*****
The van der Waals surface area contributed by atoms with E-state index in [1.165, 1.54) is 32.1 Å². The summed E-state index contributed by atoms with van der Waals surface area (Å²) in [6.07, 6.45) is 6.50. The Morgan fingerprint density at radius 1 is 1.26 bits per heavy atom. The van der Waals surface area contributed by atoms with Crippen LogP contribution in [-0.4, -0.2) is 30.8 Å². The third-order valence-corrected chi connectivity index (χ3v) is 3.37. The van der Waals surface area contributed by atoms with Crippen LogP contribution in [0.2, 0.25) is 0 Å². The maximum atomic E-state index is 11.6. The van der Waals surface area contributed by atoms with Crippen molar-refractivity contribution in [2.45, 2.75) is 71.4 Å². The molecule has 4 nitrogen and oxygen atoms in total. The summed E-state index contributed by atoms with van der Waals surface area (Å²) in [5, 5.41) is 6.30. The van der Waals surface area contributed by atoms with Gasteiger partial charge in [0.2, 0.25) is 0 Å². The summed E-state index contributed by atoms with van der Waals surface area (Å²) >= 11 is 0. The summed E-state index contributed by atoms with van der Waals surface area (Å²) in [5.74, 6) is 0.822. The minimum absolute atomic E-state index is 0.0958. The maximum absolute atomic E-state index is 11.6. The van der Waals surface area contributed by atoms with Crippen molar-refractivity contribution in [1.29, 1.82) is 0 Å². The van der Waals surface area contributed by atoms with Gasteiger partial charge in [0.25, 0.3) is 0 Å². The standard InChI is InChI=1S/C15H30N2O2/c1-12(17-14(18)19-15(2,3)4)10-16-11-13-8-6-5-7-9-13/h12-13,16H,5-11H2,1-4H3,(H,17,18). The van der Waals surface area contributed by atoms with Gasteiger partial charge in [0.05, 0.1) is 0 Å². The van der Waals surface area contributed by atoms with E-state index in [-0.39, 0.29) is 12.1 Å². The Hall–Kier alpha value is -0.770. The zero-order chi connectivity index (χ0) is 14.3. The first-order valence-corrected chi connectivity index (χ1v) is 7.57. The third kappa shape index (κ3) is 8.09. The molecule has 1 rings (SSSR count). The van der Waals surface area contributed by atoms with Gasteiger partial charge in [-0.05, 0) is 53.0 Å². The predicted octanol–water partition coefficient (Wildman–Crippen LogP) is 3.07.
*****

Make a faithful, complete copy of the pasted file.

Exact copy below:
The van der Waals surface area contributed by atoms with E-state index in [1.165, 1.54) is 32.1 Å². The summed E-state index contributed by atoms with van der Waals surface area (Å²) in [6.07, 6.45) is 6.50. The Morgan fingerprint density at radius 1 is 1.26 bits per heavy atom. The van der Waals surface area contributed by atoms with Crippen LogP contribution in [-0.4, -0.2) is 30.8 Å². The third-order valence-corrected chi connectivity index (χ3v) is 3.37. The van der Waals surface area contributed by atoms with Crippen LogP contribution in [0.2, 0.25) is 0 Å². The maximum atomic E-state index is 11.6. The van der Waals surface area contributed by atoms with Crippen molar-refractivity contribution in [2.45, 2.75) is 71.4 Å². The molecule has 4 nitrogen and oxygen atoms in total. The summed E-state index contributed by atoms with van der Waals surface area (Å²) in [5, 5.41) is 6.30. The van der Waals surface area contributed by atoms with Gasteiger partial charge in [0.2, 0.25) is 0 Å². The summed E-state index contributed by atoms with van der Waals surface area (Å²) >= 11 is 0. The summed E-state index contributed by atoms with van der Waals surface area (Å²) in [5.74, 6) is 0.822. The minimum absolute atomic E-state index is 0.0958. The maximum absolute atomic E-state index is 11.6. The van der Waals surface area contributed by atoms with Crippen molar-refractivity contribution in [1.29, 1.82) is 0 Å². The van der Waals surface area contributed by atoms with Gasteiger partial charge in [0.25, 0.3) is 0 Å². The standard InChI is InChI=1S/C15H30N2O2/c1-12(17-14(18)19-15(2,3)4)10-16-11-13-8-6-5-7-9-13/h12-13,16H,5-11H2,1-4H3,(H,17,18). The van der Waals surface area contributed by atoms with Gasteiger partial charge in [0.05, 0.1) is 0 Å². The van der Waals surface area contributed by atoms with E-state index in [-0.39, 0.29) is 12.1 Å². The Hall–Kier alpha value is -0.770. The zero-order chi connectivity index (χ0) is 14.3. The first-order valence-corrected chi connectivity index (χ1v) is 7.57. The third kappa shape index (κ3) is 8.09. The molecule has 1 rings (SSSR count). The van der Waals surface area contributed by atoms with Gasteiger partial charge in [-0.05, 0) is 53.0 Å². The predicted octanol–water partition coefficient (Wildman–Crippen LogP) is 3.07.